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  A. konjac
From: plantnut at shadow.net (Dewey Fisk) on 1997.07.01 at 19:37:55(907)
As Corresponding Secretary of IAS, I have received several requests for
information on Amorphophallus knojac as a food crop. They want to know
cultivation and nutrition. Does anyone know of some references that I can
give these people...
Thanks
Dewey

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From: "Geoffrey Kibby (IIE)" <G.KIBBY at cabi.org> on 1997.09.30 at 11:24:49(1356)
Hi all!

I am so excited I just had to share this with you. I have just dug up my
Amorphophallus konjac for its winter rest as usual; although it has always
grown well and produced a reasonable sized tuber (and even flowered once) it
has never gone on to really large growth. I have read the postings about
leaving room below for the new tuber to grow and have always been careful to
give it a large pot with plenty of depth, but the tubers never got
much larger than my fist. However, I noticed that the many offsets it made
always ended up cramped at the edges and began to wonder about sideways space
as well. So as an experiment I gave it this year the largest tub I could find
- nearly two feet across - and place it outdoors for the summer. It grew
fantastically well and now it has made a tuber nearly three times its normal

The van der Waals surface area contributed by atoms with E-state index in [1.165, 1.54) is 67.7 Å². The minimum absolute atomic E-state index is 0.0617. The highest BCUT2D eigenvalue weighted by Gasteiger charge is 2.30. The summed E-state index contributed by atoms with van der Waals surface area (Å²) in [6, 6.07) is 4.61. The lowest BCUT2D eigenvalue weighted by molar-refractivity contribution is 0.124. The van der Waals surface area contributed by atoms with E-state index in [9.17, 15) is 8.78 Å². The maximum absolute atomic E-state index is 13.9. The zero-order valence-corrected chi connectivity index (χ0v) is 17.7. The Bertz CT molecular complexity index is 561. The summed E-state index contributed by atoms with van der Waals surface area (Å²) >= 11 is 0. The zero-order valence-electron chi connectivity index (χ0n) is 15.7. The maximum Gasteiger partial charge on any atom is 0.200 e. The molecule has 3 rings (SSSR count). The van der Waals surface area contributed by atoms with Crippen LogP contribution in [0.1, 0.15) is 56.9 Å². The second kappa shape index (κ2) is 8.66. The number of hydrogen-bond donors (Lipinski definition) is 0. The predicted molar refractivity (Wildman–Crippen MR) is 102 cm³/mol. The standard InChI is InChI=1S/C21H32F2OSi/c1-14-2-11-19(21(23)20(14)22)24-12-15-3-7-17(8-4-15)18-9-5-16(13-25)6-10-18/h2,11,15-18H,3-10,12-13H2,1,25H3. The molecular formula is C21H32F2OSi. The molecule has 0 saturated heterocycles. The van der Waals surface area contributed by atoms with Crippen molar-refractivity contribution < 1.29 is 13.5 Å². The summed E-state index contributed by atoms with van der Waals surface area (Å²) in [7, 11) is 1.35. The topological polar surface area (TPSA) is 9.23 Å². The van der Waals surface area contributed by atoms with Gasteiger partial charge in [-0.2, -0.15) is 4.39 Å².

size! over 6 inches across and about 3 pounds in weight. I realize there are
much larger plants around but for me this is a tremendous improvement. It
also has the flower spike pushing up immediately after the growth so I look
forward to a towering flower spike as well.

So perhaps if your plants are not producing large tubers you might try giving
it lots of room around the tuber as well as below and perhaps this will work
for you as well. Compost used was plain ordinary houseplant compost and I
feed it regularly throughout the growing season with LOTS of water.

Regards,

Geoffrey

From: Roger Sieloff ISDH <sieloff at doe.state.in.us> on 1999.05.22 at 20:57:03(3387)
I live in Indiana and have grown A. konjac for nearly eight years.
They grow all summer and get dug up for the winter, since they tend to
freeze if left in the ground. The tubers (bulbs, corms?) multiply nicely
by way of rhizome-like growths, but never really get any bigger than
onions. However, the two small tubers I gave a friend are now enormous,